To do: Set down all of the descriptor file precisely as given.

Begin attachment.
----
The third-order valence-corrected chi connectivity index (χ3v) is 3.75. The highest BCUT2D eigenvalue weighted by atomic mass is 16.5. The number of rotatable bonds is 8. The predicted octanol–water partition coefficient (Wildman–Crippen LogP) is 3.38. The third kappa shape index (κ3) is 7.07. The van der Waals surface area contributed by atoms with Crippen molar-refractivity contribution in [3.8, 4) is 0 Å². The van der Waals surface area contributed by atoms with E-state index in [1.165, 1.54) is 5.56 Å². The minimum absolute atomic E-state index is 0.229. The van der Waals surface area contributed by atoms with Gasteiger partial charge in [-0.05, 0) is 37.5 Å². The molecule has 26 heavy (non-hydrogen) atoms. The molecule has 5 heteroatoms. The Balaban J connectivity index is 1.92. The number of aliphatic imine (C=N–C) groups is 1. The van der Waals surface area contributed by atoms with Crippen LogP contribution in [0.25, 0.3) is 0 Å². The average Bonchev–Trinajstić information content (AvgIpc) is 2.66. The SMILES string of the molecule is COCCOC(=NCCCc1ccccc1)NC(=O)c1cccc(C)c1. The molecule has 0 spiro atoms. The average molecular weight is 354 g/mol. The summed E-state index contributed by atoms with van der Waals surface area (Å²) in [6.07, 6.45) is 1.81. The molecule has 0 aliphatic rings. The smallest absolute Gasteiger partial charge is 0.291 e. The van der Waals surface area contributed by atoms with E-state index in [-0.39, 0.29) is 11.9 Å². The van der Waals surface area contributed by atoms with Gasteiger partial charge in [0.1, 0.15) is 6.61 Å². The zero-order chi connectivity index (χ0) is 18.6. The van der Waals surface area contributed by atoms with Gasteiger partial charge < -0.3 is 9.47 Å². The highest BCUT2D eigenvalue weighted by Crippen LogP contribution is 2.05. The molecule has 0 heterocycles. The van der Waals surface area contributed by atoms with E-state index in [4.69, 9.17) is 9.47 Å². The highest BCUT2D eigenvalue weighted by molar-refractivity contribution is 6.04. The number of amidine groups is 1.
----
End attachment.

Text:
The third-order valence-corrected chi connectivity index (χ3v) is 3.75. The highest BCUT2D eigenvalue weighted by atomic mass is 16.5. The number of rotatable bonds is 8. The predicted octanol–water partition coefficient (Wildman–Crippen LogP) is 3.38. The third kappa shape index (κ3) is 7.07. The van der Waals surface area contributed by atoms with Crippen molar-refractivity contribution in [3.8, 4) is 0 Å². The van der Waals surface area contributed by atoms with E-state index in [1.165, 1.54) is 5.56 Å². The minimum absolute atomic E-state index is 0.229. The van der Waals surface area contributed by atoms with Gasteiger partial charge in [-0.05, 0) is 37.5 Å². The molecule has 26 heavy (non-hydrogen) atoms. The molecule has 5 heteroatoms. The Balaban J connectivity index is 1.92. The number of aliphatic imine (C=N–C) groups is 1. The van der Waals surface area contributed by atoms with Crippen LogP contribution in [0.25, 0.3) is 0 Å². The average Bonchev–Trinajstić information content (AvgIpc) is 2.66. The SMILES string of the molecule is COCCOC(=NCCCc1ccccc1)NC(=O)c1cccc(C)c1. The molecule has 0 spiro atoms. The average molecular weight is 354 g/mol. The summed E-state index contributed by atoms with van der Waals surface area (Å²) in [6.07, 6.45) is 1.81. The molecule has 0 aliphatic rings. The smallest absolute Gasteiger partial charge is 0.291 e. The van der Waals surface area contributed by atoms with E-state index in [-0.39, 0.29) is 11.9 Å². The van der Waals surface area contributed by atoms with Gasteiger partial charge in [0.1, 0.15) is 6.61 Å². The zero-order chi connectivity index (χ0) is 18.6. The van der Waals surface area contributed by atoms with Gasteiger partial charge < -0.3 is 9.47 Å². The highest BCUT2D eigenvalue weighted by Crippen LogP contribution is 2.05. The molecule has 0 heterocycles. The van der Waals surface area contributed by atoms with E-state index in [4.69, 9.17) is 9.47 Å². The highest BCUT2D eigenvalue weighted by molar-refractivity contribution is 6.04. The number of amidine groups is 1.